Stereotactic Body Radiation Therapy for Metastases in Long Bones

Indira Madani, Arjun Sahgal, Darby Erler, Bradley J. Stish, Kenneth R. Olivier, Sean S. Park, W. S.C. Eppinga, Enrica Seravalli, Kristin J. Redmond, Yilin Cao, Shankar Siva, David Chang, Timothy K. Nguyen, Melissa O'Neil, Matthias Guckenberger

Research output: Contribution to journalArticlepeer-review


Purpose: To evaluate the cumulative incidence of fracture and local failure and associated risk factors after stereotactic body radiation therapy (SBRT) for long bone metastases. Methods and Materials: Data from 111 patients with 114 metastases in the femur, humerus, and tibia treated with SBRT in 7 international centers between October 2011 and February 2021 were retrospectively reviewed and analyzed using a competing risk regression model. Results: The median follow-up was 21 months (range, 6-91 months). All but 1 patient had a Karnofsky performance status ≥70. There were 84 femur (73.7%), 26 humerus (22.8%), and 4 tibia (3.5%) metastases from prostate (45 [39.5%]), breast (22 [19.3%]), lung (15 [13.2%]), kidney (13 [11.4%]), and other (19 [16.6%]) malignancies. Oligometastases accounted for 74.8% of metastases and 28.1% were osteolytic. The most common total doses were 30 to 50 Gy in 5 daily fractions (50.9%). Eight fractures (5 in the femur, 2 in the tibia, and 1 in the humerus) were observed with a median time to fracture of 12 months (range, 0.8-33 months). In 6 out of 8 patients, fracture was not associated with local failure. The cumulative incidence of fracture was 3.5%, 6.1%, and 9.8% at 1, 2, and 3 years, respectively. The cumulative incidence of local failure (9/110 metastases with imaging follow-up) was 5.7%, 7.2%, and 13.5% at 1, 2, and 3 years, respectively. On multivariate analysis, extraosseous disease extension was significantly associated with fracture (P = .001; subhazard ratio, 10.8; 95% confidence interval, 2.8-41.9) and local failure (P = .02; subhazard ratio, 7.9; 95% confidence interval, 1.4-44.7). Conclusions: SBRT for metastases in long bones achieved high rates of durable local metastasis control without an increased risk of fracture. Similar to spine SBRT, patients with extraosseous disease extension are at higher risk of local failure and fracture.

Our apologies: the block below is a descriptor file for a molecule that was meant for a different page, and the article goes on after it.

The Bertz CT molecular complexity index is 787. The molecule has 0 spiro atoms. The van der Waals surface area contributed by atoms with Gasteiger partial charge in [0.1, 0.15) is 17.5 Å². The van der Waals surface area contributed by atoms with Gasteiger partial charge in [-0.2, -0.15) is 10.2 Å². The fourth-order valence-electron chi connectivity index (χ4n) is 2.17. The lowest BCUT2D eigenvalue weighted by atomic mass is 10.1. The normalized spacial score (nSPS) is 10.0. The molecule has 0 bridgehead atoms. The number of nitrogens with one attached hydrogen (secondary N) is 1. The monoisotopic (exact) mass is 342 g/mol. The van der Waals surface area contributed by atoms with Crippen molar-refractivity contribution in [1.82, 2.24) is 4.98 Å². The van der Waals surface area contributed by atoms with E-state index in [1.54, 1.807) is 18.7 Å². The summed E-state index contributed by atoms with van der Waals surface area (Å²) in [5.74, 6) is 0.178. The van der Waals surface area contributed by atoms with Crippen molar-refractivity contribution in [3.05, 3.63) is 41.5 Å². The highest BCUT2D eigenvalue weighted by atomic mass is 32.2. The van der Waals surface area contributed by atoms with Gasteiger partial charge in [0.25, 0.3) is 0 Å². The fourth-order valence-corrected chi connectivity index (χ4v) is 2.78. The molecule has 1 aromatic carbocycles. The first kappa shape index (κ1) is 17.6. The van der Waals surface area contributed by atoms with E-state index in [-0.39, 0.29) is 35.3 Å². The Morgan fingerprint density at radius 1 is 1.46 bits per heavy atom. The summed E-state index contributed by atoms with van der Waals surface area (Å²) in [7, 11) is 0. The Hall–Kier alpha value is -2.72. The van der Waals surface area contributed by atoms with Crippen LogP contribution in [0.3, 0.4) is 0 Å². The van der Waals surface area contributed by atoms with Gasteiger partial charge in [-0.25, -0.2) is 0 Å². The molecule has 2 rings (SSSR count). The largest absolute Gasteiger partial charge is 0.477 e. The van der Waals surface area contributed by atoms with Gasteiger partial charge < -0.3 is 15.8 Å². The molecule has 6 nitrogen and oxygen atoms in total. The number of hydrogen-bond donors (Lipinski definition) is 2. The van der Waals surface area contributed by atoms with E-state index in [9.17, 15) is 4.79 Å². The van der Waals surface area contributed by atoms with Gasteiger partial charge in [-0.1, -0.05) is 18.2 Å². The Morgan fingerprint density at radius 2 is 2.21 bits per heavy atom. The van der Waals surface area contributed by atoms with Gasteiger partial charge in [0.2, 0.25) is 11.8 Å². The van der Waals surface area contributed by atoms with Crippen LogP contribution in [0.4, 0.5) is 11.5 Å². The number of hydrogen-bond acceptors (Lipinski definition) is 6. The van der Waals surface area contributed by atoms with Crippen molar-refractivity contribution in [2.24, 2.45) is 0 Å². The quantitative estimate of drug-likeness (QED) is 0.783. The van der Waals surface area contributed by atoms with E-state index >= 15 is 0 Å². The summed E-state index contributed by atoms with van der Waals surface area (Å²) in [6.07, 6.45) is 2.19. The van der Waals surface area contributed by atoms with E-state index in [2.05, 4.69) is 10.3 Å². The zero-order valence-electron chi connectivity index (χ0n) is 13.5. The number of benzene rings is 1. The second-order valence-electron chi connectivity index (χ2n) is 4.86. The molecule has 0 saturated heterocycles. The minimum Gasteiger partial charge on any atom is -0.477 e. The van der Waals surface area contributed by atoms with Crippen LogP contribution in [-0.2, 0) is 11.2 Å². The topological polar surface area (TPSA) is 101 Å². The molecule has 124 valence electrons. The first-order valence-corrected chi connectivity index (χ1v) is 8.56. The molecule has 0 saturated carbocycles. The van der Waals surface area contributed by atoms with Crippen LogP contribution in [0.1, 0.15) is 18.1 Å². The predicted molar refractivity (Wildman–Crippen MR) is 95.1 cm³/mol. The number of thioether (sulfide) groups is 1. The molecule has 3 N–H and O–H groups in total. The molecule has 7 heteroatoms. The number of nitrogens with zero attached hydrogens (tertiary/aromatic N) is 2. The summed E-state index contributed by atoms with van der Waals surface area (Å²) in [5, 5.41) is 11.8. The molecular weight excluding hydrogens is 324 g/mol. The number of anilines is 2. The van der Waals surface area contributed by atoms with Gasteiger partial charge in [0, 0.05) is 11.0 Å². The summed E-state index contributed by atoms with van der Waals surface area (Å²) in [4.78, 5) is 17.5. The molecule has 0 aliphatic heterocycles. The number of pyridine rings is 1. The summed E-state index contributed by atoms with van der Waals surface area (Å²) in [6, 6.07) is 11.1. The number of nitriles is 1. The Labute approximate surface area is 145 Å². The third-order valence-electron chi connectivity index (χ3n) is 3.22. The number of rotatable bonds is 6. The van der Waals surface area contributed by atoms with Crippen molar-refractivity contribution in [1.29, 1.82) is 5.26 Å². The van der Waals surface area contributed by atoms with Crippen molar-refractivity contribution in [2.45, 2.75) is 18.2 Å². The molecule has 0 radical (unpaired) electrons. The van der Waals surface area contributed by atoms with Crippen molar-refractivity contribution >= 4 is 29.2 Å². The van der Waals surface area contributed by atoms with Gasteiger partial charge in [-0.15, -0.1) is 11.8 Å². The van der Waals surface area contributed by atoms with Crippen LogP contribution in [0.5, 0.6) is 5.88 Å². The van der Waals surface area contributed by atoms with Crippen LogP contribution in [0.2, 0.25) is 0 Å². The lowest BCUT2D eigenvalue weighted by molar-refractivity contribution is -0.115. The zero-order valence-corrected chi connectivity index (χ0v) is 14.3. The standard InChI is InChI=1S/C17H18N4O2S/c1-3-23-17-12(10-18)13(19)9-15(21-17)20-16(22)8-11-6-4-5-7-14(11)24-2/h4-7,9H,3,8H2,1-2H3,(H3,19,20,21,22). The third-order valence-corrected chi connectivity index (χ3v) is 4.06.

Original languageEnglish (US)
Pages (from-to)738-746
Number of pages9
JournalInternational Journal of Radiation Oncology Biology Physics
Issue number4
StatePublished - Nov 15 2022

ASJC Scopus subject areas

  • Radiation
  • Oncology
  • Radiology Nuclear Medicine and imaging
  • Cancer Research


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